By Glen Ready, National Corn Growers Association Intern.
| When you like working for farmers, you |
can end up doing some interesting things!
The title of this post says it all. This is a quote from one of the many wonderful staff here at NCGA, and neatly sums up why our industry is unique. In my time here in the district, I have had the opportunity to network with a great number of people from various agricultural organizations. Some of these people come from agriculture backgrounds but many found their way in to agriculture later in life. It’s interesting to hear from people who sort of “fell in” to agriculture. I had never thought of a “why” for people that ended up in agricultural policy without an agricultural background. Those of us that have said background can give our speech on what makes agriculture special to us in any number of ways. We grew up caring about these things, and the “why” question is pretty easy for us.
As I continued to meet people in the agriculture industry that had no background in agriculture I was continually surprised. Why would someone want to work in agriculture (or even think to work in agriculture) if they didn’t feel a connection or passion for what they were doing. It is far from the easiest job trying to explain to people that producers do care about the land, our animals, etc. If they did have that passion, how did it come about? It made me think about what makes our industry great, and why George Washington would say that farming was the most noble employment of man (though as a farmer himself, maybe he was just tooting his own horn).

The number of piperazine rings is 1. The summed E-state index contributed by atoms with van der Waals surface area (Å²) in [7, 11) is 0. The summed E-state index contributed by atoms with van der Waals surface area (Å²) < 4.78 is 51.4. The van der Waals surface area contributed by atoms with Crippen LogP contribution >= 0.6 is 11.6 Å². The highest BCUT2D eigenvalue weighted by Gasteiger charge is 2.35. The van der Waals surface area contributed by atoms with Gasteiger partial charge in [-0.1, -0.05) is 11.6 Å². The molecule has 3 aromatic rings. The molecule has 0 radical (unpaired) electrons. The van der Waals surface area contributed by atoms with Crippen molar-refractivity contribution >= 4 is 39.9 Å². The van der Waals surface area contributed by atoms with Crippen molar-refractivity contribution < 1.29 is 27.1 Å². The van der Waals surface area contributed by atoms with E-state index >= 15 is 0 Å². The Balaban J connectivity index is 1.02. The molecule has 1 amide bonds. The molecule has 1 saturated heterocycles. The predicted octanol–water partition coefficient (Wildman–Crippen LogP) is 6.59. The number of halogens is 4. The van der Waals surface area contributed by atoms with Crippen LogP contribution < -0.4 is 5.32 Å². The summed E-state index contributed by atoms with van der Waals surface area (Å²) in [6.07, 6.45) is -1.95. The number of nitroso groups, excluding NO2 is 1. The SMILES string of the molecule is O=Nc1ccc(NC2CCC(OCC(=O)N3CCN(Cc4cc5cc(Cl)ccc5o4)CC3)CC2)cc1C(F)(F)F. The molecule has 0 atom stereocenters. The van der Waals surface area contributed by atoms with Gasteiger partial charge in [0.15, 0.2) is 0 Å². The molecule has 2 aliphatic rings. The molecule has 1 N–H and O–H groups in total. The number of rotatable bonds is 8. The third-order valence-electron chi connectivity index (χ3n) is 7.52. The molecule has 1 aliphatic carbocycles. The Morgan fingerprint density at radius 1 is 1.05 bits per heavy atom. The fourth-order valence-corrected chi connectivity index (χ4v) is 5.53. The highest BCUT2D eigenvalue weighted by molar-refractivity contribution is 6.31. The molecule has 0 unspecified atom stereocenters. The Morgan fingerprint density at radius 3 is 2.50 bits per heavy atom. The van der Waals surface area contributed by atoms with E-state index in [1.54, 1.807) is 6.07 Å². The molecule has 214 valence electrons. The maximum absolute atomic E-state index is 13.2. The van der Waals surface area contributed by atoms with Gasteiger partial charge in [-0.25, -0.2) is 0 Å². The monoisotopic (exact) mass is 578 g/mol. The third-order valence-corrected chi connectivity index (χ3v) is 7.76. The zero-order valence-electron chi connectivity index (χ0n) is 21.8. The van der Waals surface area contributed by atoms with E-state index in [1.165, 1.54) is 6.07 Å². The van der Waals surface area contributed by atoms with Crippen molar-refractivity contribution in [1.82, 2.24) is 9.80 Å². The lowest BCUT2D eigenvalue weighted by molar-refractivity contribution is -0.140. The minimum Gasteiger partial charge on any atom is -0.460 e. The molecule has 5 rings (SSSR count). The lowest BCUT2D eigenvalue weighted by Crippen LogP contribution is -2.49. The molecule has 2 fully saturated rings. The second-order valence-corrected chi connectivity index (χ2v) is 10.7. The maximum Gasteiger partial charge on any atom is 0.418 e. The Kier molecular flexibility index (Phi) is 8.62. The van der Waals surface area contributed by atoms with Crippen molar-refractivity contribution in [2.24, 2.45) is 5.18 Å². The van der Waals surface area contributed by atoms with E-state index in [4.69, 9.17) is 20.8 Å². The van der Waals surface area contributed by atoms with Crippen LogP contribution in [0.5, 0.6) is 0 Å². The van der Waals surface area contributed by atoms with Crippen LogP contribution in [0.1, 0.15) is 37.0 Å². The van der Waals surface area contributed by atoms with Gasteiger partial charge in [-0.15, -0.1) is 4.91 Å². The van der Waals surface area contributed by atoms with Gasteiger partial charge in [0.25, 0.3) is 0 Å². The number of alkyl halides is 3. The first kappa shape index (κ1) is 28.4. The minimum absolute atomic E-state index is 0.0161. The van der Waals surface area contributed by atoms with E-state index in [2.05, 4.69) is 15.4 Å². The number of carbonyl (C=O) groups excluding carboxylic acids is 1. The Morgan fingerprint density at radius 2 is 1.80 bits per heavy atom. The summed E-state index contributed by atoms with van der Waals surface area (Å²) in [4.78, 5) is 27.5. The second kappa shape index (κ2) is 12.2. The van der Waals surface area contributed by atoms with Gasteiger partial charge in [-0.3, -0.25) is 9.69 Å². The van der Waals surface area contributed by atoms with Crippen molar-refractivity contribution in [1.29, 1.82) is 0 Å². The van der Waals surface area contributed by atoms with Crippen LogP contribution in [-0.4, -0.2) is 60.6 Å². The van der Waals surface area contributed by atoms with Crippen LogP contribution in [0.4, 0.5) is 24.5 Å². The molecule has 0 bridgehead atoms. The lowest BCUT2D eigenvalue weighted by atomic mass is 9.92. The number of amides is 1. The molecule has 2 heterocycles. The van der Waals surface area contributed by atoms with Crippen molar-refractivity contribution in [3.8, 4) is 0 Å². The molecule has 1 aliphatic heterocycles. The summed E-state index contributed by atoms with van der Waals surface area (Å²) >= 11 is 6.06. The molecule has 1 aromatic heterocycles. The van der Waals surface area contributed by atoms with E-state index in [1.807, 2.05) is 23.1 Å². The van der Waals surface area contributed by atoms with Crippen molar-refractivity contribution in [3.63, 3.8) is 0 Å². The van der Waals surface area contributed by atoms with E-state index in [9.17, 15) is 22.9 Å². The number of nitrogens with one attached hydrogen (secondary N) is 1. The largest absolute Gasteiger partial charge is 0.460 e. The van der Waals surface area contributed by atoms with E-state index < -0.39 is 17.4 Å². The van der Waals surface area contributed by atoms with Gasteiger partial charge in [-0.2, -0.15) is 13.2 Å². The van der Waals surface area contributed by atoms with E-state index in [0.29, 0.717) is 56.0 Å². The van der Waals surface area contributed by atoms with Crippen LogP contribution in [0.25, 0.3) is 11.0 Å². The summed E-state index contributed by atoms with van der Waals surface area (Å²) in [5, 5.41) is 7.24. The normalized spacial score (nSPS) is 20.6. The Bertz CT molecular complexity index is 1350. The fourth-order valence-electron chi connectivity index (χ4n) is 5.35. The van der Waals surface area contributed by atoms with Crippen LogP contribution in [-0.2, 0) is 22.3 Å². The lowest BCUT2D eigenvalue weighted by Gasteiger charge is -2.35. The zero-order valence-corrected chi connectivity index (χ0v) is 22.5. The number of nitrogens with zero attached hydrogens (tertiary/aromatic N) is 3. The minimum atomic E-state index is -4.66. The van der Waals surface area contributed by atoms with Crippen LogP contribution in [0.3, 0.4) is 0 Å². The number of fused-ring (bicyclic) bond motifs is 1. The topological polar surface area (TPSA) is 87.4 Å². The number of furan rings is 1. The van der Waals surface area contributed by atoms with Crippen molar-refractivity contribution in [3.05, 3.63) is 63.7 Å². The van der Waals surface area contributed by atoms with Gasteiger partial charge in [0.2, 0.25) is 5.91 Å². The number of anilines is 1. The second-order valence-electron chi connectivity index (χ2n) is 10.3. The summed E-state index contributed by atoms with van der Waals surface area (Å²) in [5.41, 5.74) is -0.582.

As I thought about this I realized it wasn’t so much the act of farming that is noble or inspiring. Indeed at times it is hardly glamorous at all what with the dirt, sweat, manure, and any manner of other things marring what is supposed to be a most noble profession. The people are what make agriculture so unique. The kindness, generosity, and willingness to help is near-universal in our industry. That isn’t to say none are curmudgeonly or stubborn beyond belief (my grandpa Arland certainly wasn’t a perfect example). Even many of those would give you the shirt off their back. For many without the background I’ve had, they come to the industry for a job, and they stay, and they care, because of the people.
This really isn’t all that different when I think about why so many of us with a farming background want to stay in the industry and help those farmers that have given so much to us. As was so neatly summarized by someone in the office that didn’t have an agricultural background, “I like working for farmers”. I realized that really, that’s why I’m sticking around too.